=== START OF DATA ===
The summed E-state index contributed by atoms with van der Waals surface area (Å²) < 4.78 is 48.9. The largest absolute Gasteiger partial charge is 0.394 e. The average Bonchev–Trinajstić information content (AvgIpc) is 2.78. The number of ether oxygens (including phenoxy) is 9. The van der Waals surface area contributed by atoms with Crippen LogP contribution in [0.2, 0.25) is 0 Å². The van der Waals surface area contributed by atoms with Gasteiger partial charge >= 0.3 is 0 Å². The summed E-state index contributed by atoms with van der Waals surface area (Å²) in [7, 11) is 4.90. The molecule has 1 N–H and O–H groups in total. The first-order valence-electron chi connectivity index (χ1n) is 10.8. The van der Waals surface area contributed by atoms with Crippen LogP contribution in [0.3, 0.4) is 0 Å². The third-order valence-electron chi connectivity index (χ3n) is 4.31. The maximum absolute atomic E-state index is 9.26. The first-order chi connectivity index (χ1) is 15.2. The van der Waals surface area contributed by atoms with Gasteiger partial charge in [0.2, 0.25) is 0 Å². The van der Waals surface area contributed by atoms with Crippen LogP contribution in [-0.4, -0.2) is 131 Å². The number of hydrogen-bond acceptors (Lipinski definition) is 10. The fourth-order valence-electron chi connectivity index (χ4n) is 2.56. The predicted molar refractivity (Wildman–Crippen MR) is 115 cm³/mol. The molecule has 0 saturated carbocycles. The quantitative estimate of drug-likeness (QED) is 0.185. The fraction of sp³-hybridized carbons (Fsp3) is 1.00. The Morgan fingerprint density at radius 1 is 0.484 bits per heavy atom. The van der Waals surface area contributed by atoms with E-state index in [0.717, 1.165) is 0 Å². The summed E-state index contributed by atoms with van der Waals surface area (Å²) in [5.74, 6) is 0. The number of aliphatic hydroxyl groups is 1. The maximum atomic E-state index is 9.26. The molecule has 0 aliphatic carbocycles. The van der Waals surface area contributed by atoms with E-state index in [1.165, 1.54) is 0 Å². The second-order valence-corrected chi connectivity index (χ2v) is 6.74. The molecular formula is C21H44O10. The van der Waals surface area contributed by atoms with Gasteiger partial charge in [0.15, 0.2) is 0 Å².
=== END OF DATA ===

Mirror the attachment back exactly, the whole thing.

The summed E-state index contributed by atoms with van der Waals surface area (Å²) < 4.78 is 48.9. The largest absolute Gasteiger partial charge is 0.394 e. The average Bonchev–Trinajstić information content (AvgIpc) is 2.78. The number of ether oxygens (including phenoxy) is 9. The van der Waals surface area contributed by atoms with Crippen LogP contribution in [0.2, 0.25) is 0 Å². The van der Waals surface area contributed by atoms with Gasteiger partial charge >= 0.3 is 0 Å². The summed E-state index contributed by atoms with van der Waals surface area (Å²) in [7, 11) is 4.90. The molecule has 1 N–H and O–H groups in total. The first-order valence-electron chi connectivity index (χ1n) is 10.8. The van der Waals surface area contributed by atoms with Crippen LogP contribution in [0.3, 0.4) is 0 Å². The third-order valence-electron chi connectivity index (χ3n) is 4.31. The maximum absolute atomic E-state index is 9.26. The first-order chi connectivity index (χ1) is 15.2. The van der Waals surface area contributed by atoms with Gasteiger partial charge in [0.2, 0.25) is 0 Å². The van der Waals surface area contributed by atoms with Crippen LogP contribution in [-0.4, -0.2) is 131 Å². The number of hydrogen-bond acceptors (Lipinski definition) is 10. The fourth-order valence-electron chi connectivity index (χ4n) is 2.56. The predicted molar refractivity (Wildman–Crippen MR) is 115 cm³/mol. The molecule has 0 saturated carbocycles. The quantitative estimate of drug-likeness (QED) is 0.185. The fraction of sp³-hybridized carbons (Fsp3) is 1.00. The Morgan fingerprint density at radius 1 is 0.484 bits per heavy atom. The van der Waals surface area contributed by atoms with E-state index in [0.717, 1.165) is 0 Å². The summed E-state index contributed by atoms with van der Waals surface area (Å²) in [5.74, 6) is 0. The number of aliphatic hydroxyl groups is 1. The maximum atomic E-state index is 9.26. The molecule has 0 aliphatic carbocycles. The van der Waals surface area contributed by atoms with E-state index in [1.165, 1.54) is 0 Å². The second-order valence-corrected chi connectivity index (χ2v) is 6.74. The molecular formula is C21H44O10. The van der Waals surface area contributed by atoms with Gasteiger partial charge in [0.15, 0.2) is 0 Å².